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Thousands of flights canceled as major winter storm hits Central U.S.

A woman walks her dog on a snow-covered street
A woman walks her dog after a winter storm dumped heavy snow on Boulder, Colo., on Feb. 2, 2022.
(Gina Ferazzi / Los Angeles Times)
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A major winter storm with millions of Americans in its path brought a mix of rain, freezing rain and snow to the central U.S. on Wednesday as airlines canceled thousands of flights, officials urged residents to stay off roads, and schools closed campuses.

The blast of frigid weather, which began arriving Tuesday night, put a long stretch of states from New Mexico and Colorado to Maine under winter storm warnings and watches. On Wednesday morning, Oklahoma, Kansas, Missouri, Illinois, Indiana and Michigan saw freezing rain, sleet and snow.

By midday Wednesday, some places had already reported snow totals exceeding or nearing a foot, including the central Illinois town of Lewistown with 14.4 inches and the northeastern Missouri city of Hannibal with 11.5 inches.

“And it’s still snowing across these areas,” said Andrew Orrison, a meteorologist with the National Weather Service in College Park, Md.

Central Illinois and northern Indiana appeared likely to receive the most snowfall, with expected totals ranging from 12 to 18 inches by the end of Thursday, Orrison said.

Snow had begun to taper off in Missouri by early afternoon, but much of the state could wind up with 8 inches to a foot of snow. Parts of Michigan also could see snow totals around a foot by Thursday.

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The blast of frigid weather, which began arriving Tuesday night, hit a long stretch of states, from New Mexico and Colorado to Maine.

In Chicago, Elisha Waldman and his sons welcomed the opportunity to hit a sledding hill Wednesday morning, as snow was falling over the city.

“Cold and wet and wonderful, and getting cold and wet is part of the fun with the guys, and we get to go inside and have hot cocoa and warm up,” Waldman said.

In Detroit’s western suburbs, Tony Haley also found an advantage to the weather. He owns a landscaping and irrigation company that offers snow removal and salting services, but the early winter weeks offered few opportunities for business.

“This one here, we’re looking for a good two, three days of work,” Haley said after clearing snow away from several businesses in Canton.

But for those on the roads, the heavy snow created hazards.

“We’re receiving a lot of snow over here in northwest Indiana, and it’s the wet, slushy snow that causes treacherous driving conditions to say the least,” Indiana State Police Sgt. Glen Fifield told WFLD-TV.

In central Missouri, officials shut down part of Interstate 70 midday after a crash made the roadway impassable.

Gusty winds and falling temperatures hit the East Coast as people dig out from a nor’easter that dumped snow, flooded coastlines and knocked out power.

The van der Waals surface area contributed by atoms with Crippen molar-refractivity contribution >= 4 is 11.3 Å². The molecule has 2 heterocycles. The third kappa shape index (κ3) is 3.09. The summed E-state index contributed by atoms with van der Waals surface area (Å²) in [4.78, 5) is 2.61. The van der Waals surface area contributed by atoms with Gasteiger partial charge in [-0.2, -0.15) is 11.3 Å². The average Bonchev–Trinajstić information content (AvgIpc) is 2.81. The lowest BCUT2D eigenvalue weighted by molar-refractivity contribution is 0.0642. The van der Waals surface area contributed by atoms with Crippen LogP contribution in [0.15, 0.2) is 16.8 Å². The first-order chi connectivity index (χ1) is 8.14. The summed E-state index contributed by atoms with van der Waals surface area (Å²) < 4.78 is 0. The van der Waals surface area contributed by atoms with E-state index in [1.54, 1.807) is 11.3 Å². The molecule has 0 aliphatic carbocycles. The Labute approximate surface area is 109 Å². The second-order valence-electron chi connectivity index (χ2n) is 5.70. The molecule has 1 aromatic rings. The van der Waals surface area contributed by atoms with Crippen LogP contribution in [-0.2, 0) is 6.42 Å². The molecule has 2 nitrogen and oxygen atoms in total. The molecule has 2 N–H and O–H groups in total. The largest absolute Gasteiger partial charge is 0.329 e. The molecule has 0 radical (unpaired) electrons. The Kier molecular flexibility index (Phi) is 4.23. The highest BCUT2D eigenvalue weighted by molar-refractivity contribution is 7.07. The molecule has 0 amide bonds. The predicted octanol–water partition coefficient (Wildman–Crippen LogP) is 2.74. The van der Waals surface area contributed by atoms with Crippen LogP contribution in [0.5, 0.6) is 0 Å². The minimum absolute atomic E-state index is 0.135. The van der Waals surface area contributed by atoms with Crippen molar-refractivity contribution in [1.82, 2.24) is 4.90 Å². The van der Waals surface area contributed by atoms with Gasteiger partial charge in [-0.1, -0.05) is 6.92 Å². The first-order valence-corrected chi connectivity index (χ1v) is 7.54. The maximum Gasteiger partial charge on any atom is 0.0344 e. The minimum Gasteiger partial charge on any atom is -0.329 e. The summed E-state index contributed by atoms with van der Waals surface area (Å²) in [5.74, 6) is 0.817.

Areas south of the heavy snow were expected to see freezing rain, with the heaviest ice predicted along the lower Ohio Valley area from Louisville, Ky., to Memphis, Tenn.

“If everything holds to where it is right now, this is the real deal,” said Kentucky Gov. Andy Beshear, who ordered state government offices to close on Thursday. “It is dangerous. People need to be prepared.”

The disruptive storm moved across the central U.S. on Groundhog Day, the same day the famed groundhog Punxsutawney Phil predicted six more weeks of winter. The storm came on the heels of a vicious nor’easter last weekend that brought blizzard conditions to many parts of the East Coast.

Scientists say measuring climate change by temperature alone doesn’t accurately reflect how bad global warming really is getting.

The storm’s path extended as far south as Texas, nearly a year after a catastrophic freeze buckled the state’s power grid in one of the worst blackouts in U.S. history. The forecast does not call for the same prolonged and frigid temperatures as the February 2021 storm, and the National Weather Service said the approaching system would not be as bad this time for Texas.

No large-scale power outages were reported by early afternoon Wednesday in Texas or elsewhere, according to poweroutage.us.

Snowfall totals reached 22 inches in Colorado Springs and up to 10 inches in the Denver metropolitan area, with more accumulation expected, prompting universities, state government offices and the Legislature to shut down.

Airlines canceled more than 5,000 flights in the U.S. scheduled for Wednesday or Thursday, the flight-tracking service FlightAware.com showed. Airports in St. Louis, Chicago, Kansas City and Detroit canceled more flights than usual and more than 130 flights were canceled at Denver International Airport.

In an effort to stay ahead of the weather, Southwest Airlines announced Tuesday that it would suspend all of its flight operations Wednesday at St. Louis Lambert International Airport and Thursday at its Dallas Love Field hub.

National Weather Service forecasters in Little Rock, Ark., put their own spin on the Groundhog Day tradition with a photo of their office cat, Tarmac, and the caption: “SHADOWS EVERYWHERE! THE WINTER STORM IS HAPPENING!”

Foody reported from Chicago and Bleed reported from Little Rock. Associated Press writers John O’Connor in Springfield, Ill.; Paul J. Weber in Austin, Texas; Terry Wallace in Dallas; Margery Beck in Omaha; Rick Callahan in Indianapolis; James Anderson in Denver; Teresa Crawford in Chicago; Mike Householder in Canton, Mich.; Bruce Schreiner in Frankfort, Ky.; and Jeff Martin in Woodstock, Ga., contributed to this report.

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